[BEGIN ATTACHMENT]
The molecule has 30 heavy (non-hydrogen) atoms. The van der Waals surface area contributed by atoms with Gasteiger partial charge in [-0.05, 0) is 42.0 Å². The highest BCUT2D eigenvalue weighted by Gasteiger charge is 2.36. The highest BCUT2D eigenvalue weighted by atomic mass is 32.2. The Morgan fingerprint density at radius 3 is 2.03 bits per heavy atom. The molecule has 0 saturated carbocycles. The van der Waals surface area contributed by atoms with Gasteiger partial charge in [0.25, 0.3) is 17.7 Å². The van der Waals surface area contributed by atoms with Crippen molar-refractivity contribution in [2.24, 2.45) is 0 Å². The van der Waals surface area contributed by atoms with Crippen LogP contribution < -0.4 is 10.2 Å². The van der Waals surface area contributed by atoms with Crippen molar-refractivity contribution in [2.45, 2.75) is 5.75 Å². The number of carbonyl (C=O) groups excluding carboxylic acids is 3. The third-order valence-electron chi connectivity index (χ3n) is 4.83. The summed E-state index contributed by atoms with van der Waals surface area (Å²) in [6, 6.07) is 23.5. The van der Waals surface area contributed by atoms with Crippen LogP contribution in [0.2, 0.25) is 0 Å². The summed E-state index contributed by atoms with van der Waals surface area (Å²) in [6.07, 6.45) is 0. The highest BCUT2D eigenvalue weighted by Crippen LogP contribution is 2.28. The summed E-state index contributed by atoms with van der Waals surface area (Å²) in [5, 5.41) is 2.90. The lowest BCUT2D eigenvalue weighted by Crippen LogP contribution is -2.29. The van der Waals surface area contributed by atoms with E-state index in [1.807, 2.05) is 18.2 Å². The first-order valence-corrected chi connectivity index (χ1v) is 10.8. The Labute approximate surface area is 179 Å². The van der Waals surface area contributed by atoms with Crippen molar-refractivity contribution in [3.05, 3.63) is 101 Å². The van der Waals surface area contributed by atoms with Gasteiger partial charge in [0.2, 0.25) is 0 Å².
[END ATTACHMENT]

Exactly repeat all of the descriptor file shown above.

The molecule has 30 heavy (non-hydrogen) atoms. The van der Waals surface area contributed by atoms with Gasteiger partial charge in [-0.05, 0) is 42.0 Å². The highest BCUT2D eigenvalue weighted by Gasteiger charge is 2.36. The highest BCUT2D eigenvalue weighted by atomic mass is 32.2. The Morgan fingerprint density at radius 3 is 2.03 bits per heavy atom. The molecule has 0 saturated carbocycles. The van der Waals surface area contributed by atoms with Gasteiger partial charge in [0.25, 0.3) is 17.7 Å². The van der Waals surface area contributed by atoms with Crippen molar-refractivity contribution in [2.24, 2.45) is 0 Å². The van der Waals surface area contributed by atoms with Crippen LogP contribution < -0.4 is 10.2 Å². The van der Waals surface area contributed by atoms with Crippen molar-refractivity contribution in [2.45, 2.75) is 5.75 Å². The number of carbonyl (C=O) groups excluding carboxylic acids is 3. The third-order valence-electron chi connectivity index (χ3n) is 4.83. The summed E-state index contributed by atoms with van der Waals surface area (Å²) in [6, 6.07) is 23.5. The van der Waals surface area contributed by atoms with Crippen LogP contribution in [0.2, 0.25) is 0 Å². The summed E-state index contributed by atoms with van der Waals surface area (Å²) in [6.07, 6.45) is 0. The highest BCUT2D eigenvalue weighted by Crippen LogP contribution is 2.28. The summed E-state index contributed by atoms with van der Waals surface area (Å²) in [5, 5.41) is 2.90. The lowest BCUT2D eigenvalue weighted by Crippen LogP contribution is -2.29. The van der Waals surface area contributed by atoms with E-state index in [1.807, 2.05) is 18.2 Å². The first-order valence-corrected chi connectivity index (χ1v) is 10.8. The Labute approximate surface area is 179 Å². The van der Waals surface area contributed by atoms with Crippen molar-refractivity contribution in [3.05, 3.63) is 101 Å². The van der Waals surface area contributed by atoms with Gasteiger partial charge in [0.2, 0.25) is 0 Å².